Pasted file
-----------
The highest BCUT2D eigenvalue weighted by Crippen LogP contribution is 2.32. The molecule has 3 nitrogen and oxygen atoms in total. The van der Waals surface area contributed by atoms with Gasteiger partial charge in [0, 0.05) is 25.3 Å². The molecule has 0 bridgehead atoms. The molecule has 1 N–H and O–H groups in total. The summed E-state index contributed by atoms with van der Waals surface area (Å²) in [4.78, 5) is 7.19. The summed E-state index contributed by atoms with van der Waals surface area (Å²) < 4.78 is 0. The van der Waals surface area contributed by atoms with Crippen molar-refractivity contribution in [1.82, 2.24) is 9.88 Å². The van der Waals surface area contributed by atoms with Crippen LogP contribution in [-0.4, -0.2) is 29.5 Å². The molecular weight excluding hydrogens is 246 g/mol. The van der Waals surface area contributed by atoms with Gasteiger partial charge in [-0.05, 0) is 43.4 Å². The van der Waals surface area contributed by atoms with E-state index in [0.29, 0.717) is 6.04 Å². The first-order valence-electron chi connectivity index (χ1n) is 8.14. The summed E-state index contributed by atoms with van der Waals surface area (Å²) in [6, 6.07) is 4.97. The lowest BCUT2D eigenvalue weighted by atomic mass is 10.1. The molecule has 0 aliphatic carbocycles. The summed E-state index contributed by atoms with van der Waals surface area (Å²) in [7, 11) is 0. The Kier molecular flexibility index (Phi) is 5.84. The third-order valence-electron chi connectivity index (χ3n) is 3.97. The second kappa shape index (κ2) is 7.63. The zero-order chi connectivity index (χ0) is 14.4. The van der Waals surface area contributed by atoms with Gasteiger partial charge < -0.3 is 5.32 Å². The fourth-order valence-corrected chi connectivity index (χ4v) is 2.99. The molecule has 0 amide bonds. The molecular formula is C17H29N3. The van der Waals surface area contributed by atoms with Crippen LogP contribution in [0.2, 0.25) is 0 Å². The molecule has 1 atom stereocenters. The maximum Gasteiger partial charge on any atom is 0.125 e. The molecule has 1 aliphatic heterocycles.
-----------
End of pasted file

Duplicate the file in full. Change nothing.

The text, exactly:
The highest BCUT2D eigenvalue weighted by Crippen LogP contribution is 2.32. The molecule has 3 nitrogen and oxygen atoms in total. The van der Waals surface area contributed by atoms with Gasteiger partial charge in [0, 0.05) is 25.3 Å². The molecule has 0 bridgehead atoms. The molecule has 1 N–H and O–H groups in total. The summed E-state index contributed by atoms with van der Waals surface area (Å²) in [4.78, 5) is 7.19. The summed E-state index contributed by atoms with van der Waals surface area (Å²) < 4.78 is 0. The van der Waals surface area contributed by atoms with Crippen molar-refractivity contribution in [1.82, 2.24) is 9.88 Å². The van der Waals surface area contributed by atoms with Crippen LogP contribution in [-0.4, -0.2) is 29.5 Å². The molecular weight excluding hydrogens is 246 g/mol. The van der Waals surface area contributed by atoms with Gasteiger partial charge in [-0.05, 0) is 43.4 Å². The van der Waals surface area contributed by atoms with E-state index in [0.29, 0.717) is 6.04 Å². The first-order valence-electron chi connectivity index (χ1n) is 8.14. The summed E-state index contributed by atoms with van der Waals surface area (Å²) in [6, 6.07) is 4.97. The lowest BCUT2D eigenvalue weighted by atomic mass is 10.1. The molecule has 0 aliphatic carbocycles. The summed E-state index contributed by atoms with van der Waals surface area (Å²) in [7, 11) is 0. The Kier molecular flexibility index (Phi) is 5.84. The third-order valence-electron chi connectivity index (χ3n) is 3.97. The second kappa shape index (κ2) is 7.63. The zero-order chi connectivity index (χ0) is 14.4. The van der Waals surface area contributed by atoms with Gasteiger partial charge < -0.3 is 5.32 Å². The fourth-order valence-corrected chi connectivity index (χ4v) is 2.99. The molecule has 0 amide bonds. The molecular formula is C17H29N3. The van der Waals surface area contributed by atoms with Crippen LogP contribution in [0.2, 0.25) is 0 Å². The molecule has 1 atom stereocenters. The maximum Gasteiger partial charge on any atom is 0.125 e. The molecule has 1 aliphatic heterocycles.